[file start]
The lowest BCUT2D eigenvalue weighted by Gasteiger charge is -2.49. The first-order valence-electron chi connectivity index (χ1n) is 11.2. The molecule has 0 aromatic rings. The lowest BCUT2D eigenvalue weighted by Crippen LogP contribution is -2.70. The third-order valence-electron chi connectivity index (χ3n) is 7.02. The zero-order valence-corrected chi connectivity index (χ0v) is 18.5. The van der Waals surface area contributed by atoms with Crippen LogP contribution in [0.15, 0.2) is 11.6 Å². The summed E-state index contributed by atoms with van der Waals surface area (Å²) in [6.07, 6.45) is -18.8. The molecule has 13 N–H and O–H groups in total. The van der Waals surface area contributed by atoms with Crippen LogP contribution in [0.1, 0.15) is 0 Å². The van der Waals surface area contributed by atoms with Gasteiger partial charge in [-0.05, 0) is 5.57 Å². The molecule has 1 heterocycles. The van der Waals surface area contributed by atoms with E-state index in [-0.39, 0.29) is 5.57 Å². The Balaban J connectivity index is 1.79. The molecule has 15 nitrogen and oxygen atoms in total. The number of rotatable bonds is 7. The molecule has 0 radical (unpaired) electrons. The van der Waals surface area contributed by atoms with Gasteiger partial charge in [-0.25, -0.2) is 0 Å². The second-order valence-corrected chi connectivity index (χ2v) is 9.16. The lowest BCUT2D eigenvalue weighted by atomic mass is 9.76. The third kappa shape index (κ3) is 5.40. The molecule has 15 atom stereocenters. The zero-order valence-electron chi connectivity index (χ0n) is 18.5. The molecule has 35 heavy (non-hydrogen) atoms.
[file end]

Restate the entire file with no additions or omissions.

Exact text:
The lowest BCUT2D eigenvalue weighted by Gasteiger charge is -2.49. The first-order valence-electron chi connectivity index (χ1n) is 11.2. The molecule has 0 aromatic rings. The lowest BCUT2D eigenvalue weighted by Crippen LogP contribution is -2.70. The third-order valence-electron chi connectivity index (χ3n) is 7.02. The zero-order valence-corrected chi connectivity index (χ0v) is 18.5. The van der Waals surface area contributed by atoms with Crippen LogP contribution in [0.15, 0.2) is 11.6 Å². The summed E-state index contributed by atoms with van der Waals surface area (Å²) in [6.07, 6.45) is -18.8. The molecule has 13 N–H and O–H groups in total. The van der Waals surface area contributed by atoms with Crippen LogP contribution in [0.1, 0.15) is 0 Å². The van der Waals surface area contributed by atoms with Gasteiger partial charge in [-0.05, 0) is 5.57 Å². The molecule has 1 heterocycles. The van der Waals surface area contributed by atoms with E-state index in [-0.39, 0.29) is 5.57 Å². The Balaban J connectivity index is 1.79. The molecule has 15 nitrogen and oxygen atoms in total. The number of rotatable bonds is 7. The molecule has 0 radical (unpaired) electrons. The van der Waals surface area contributed by atoms with Gasteiger partial charge in [-0.25, -0.2) is 0 Å². The second-order valence-corrected chi connectivity index (χ2v) is 9.16. The lowest BCUT2D eigenvalue weighted by atomic mass is 9.76. The third kappa shape index (κ3) is 5.40. The molecule has 15 atom stereocenters. The zero-order valence-electron chi connectivity index (χ0n) is 18.5. The molecule has 35 heavy (non-hydrogen) atoms.